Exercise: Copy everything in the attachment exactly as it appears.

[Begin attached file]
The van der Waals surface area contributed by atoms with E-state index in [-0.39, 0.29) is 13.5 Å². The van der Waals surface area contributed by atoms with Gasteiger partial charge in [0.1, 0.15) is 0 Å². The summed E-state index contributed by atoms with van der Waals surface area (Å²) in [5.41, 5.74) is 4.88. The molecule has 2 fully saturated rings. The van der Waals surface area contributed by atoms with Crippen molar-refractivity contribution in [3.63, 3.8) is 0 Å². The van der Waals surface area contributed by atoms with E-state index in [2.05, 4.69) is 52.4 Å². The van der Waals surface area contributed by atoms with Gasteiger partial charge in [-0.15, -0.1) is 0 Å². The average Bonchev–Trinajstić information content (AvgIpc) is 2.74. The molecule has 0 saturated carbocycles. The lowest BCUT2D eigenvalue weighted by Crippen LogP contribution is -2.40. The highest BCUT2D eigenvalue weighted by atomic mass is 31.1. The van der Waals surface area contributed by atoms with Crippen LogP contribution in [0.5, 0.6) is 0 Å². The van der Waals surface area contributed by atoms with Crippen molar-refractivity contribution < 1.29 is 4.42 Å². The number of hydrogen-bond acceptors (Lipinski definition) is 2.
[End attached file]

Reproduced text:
The van der Waals surface area contributed by atoms with E-state index in [-0.39, 0.29) is 13.5 Å². The van der Waals surface area contributed by atoms with Gasteiger partial charge in [0.1, 0.15) is 0 Å². The summed E-state index contributed by atoms with van der Waals surface area (Å²) in [5.41, 5.74) is 4.88. The molecule has 2 fully saturated rings. The van der Waals surface area contributed by atoms with Crippen molar-refractivity contribution in [3.63, 3.8) is 0 Å². The van der Waals surface area contributed by atoms with E-state index in [2.05, 4.69) is 52.4 Å². The van der Waals surface area contributed by atoms with Gasteiger partial charge in [-0.15, -0.1) is 0 Å². The average Bonchev–Trinajstić information content (AvgIpc) is 2.74. The molecule has 0 saturated carbocycles. The lowest BCUT2D eigenvalue weighted by Crippen LogP contribution is -2.40. The highest BCUT2D eigenvalue weighted by atomic mass is 31.1. The van der Waals surface area contributed by atoms with Crippen LogP contribution in [0.5, 0.6) is 0 Å². The van der Waals surface area contributed by atoms with Crippen molar-refractivity contribution < 1.29 is 4.42 Å². The number of hydrogen-bond acceptors (Lipinski definition) is 2.